ANSWERS: 4
  • No, I don't. Do you?
    • Linda Joy
      Yes! I saw it online. Would you like for me to find it again? Wow, that's interesting! I'm getting different results this afternoon when I google. Did I post this today? Last night? Hmmm......
    • Linda Joy
      Here's one on education, but I need to sleep. https://gemreportunesco.wordpress.com/2012/11/09/the-bottom-ten-countries-for-female-education/
    • bostjan64
      There are probably different ways to determine the "best" place to live. A magazine that publishes articles about fashion and clothing might consider access to shopping centers as a major factor, whilst a magazine that focuses on women's athletics might take access to all-female gyms or exercise trails into account. A financial magazine would probably consider neither, and focus more on income and job benefits instead.
    • Linda Joy
      Yeah, this one was along the lines of equal opportunity and equal pay. It may have had more to do with education. It definitely had to do with the way I phrased the search.
    • Linda Joy
      This is not the same link I saw before, but it is a list of the worst: https://www.insider.com/worst-countries-for-women-2018-3
    • mushroom
      How bad was the USA before the 19th Amendment? If that representation solved any issues, why the push for the Equal Rights Amendment (first introduced in 1923) over the decades?
    • bostjan64
      Hi mushroom! I'm not entirely clear to whom your comment was addressed. I think that there are two ways to look at your question: How does the (insert time-frame here) USA compare with other countries now, and how does it compare with other countries from that contemporary period? The USA has often been ahead of the curve on political trends, with periods of falling behind. In 1878, when women's suffrage was introduced in congress, Italy was the only other country where women could vote. Prior to 1917, when the political movement swept the rest of the world, only Norway had began allowing it. But, by 1919, when the amendment passed in the USA, we were a couple of years behind the trend. It might also be worth noting that women had the right to vote in New Jersey between 1776 and 1844. Obviously, the ERA was never ratified by the states, mainly because of the Vietnam War. The amendment would have extended conscription to women.
    • Linda Joy
      I can't say I wasn't around then. I do find it amusing that women won the right to vote when they weren't allowed to vote. How did y'all loose that one? hahaha! But the whole farce of Democrats supposedly fighting for civil rights is laughable! They are the ones that blocked blacks from having these rights already guaranteed them in the constitution. Then acted like it was some kind of gift when they couldn't block it any longer! Pathetic!
  • America is best. Hands down.
    • bostjan64
      Doubt it. Income gap is too high, maternity benefits are below average, crime is not the best... it's got to be some place more Nordic, like Iceland, Sweden, Denmark, Norway, Finland, or even Canada.
    • Archie Bunker
      The gender pay gap is a myth, dude. Quit drinking the KoolAid and get the facts.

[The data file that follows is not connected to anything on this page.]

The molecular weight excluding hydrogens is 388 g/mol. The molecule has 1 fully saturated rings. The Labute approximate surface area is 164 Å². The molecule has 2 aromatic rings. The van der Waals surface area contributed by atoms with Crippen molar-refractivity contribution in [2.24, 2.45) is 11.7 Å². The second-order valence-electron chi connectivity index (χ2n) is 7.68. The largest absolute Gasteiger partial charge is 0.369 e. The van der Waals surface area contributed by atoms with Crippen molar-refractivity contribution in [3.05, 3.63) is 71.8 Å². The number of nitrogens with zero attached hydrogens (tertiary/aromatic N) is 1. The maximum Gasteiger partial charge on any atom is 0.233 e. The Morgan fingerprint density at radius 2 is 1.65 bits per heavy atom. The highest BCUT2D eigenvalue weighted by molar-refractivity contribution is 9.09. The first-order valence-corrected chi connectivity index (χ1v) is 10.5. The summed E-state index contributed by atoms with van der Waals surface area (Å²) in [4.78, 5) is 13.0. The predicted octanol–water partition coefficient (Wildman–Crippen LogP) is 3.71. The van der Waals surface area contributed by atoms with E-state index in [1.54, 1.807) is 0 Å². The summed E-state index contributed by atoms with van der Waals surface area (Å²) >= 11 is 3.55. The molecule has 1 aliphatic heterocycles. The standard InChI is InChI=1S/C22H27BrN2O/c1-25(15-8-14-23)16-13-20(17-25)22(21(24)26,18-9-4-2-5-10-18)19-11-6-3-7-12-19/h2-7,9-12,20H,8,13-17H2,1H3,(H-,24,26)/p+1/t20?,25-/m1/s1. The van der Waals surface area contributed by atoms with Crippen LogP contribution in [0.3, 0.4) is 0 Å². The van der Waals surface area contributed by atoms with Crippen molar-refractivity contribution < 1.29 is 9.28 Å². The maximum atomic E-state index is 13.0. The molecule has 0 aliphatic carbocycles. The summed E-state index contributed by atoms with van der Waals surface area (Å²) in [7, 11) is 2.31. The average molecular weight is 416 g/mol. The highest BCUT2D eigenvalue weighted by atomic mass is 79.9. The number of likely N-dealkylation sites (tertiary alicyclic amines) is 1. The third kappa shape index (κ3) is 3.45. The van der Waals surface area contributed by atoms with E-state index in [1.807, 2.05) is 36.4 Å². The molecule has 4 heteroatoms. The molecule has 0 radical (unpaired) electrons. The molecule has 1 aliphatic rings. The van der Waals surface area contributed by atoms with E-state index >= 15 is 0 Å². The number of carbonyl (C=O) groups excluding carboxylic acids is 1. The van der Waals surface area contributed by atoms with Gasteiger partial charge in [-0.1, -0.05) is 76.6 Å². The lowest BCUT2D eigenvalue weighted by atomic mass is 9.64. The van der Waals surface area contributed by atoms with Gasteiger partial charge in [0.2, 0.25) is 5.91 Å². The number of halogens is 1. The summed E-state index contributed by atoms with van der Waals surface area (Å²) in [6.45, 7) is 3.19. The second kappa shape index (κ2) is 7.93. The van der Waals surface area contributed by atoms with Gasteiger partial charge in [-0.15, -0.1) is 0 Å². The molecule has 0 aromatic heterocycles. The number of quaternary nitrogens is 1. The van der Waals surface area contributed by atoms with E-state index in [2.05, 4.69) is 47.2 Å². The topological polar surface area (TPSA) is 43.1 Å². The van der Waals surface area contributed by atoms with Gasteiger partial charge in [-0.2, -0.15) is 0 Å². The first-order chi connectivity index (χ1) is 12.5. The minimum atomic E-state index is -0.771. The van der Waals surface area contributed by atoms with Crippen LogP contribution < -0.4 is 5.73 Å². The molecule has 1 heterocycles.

• Archie Bunker
      .
    • Linda Joy
      Norway was #1! US was #3. But it didn't address all issues. Let me find a link. That's interesting! I'm getting different results on my google search today.
    • Archie Bunker
      Norway was the #1 place for women? Isn't that a matter of opinion?
    • bostjan64
      "Best country to live in" is totally subjective. Maybe Norway is the best, according to some set of metrics, but what if a particular person doesn't like lutefisk? LOL. As for "[t]he gender pay gap is a myth, dude," I won't disagree outright, but it is what is called a "perceived problem," which is what we call something that is based on factual observations and is said to be linked with one or more circumstances that are deemed by certain people to be problematic. In other words, there is a thing that exists, and it might or might not be the cause of some other things that exist that may or may not be unfair... and it's all rather foggy. The prevalence of the perception of the gender pay gap being a problem does, however, mean that it is very likely factored into the whatever article Linda Joy is referencing.
    • bostjan64
      Men do, on average, earn more salary (in terms of direct take home pay) than women do, which is a fact. What that means, in terms of fairness, is another topic for another conversation some other time.
    • Archie Bunker
      Men do, on average, work more hours (which increases take home pay) than women do, which is a fact. One of the multitude of reasons why people think that there is a gender pay gap. And the reason that there is a prevalence of the perception of the gender pay gap is that people are uninformed and listen to the media blather on about it without getting all the facts.
    • bostjan64
      Do you realize, that you went from "The gender pay gap is a myth, dude," to explaining why there is justification for the gender pay gap in a matter of a couple of hours?
    • Archie Bunker
      I'm glad to know that the explanation of why it is a fallacy went completely over your head. Congratulations.
    • Linda Joy
      Lol so true Archie! He doesn't listen at all!! He's too intent on proving he's right and everyone else is wrong. I'll admit his facts are usually true but they don't always relate to the issue at hand - other people just make stuff up and post it.
    • bostjan64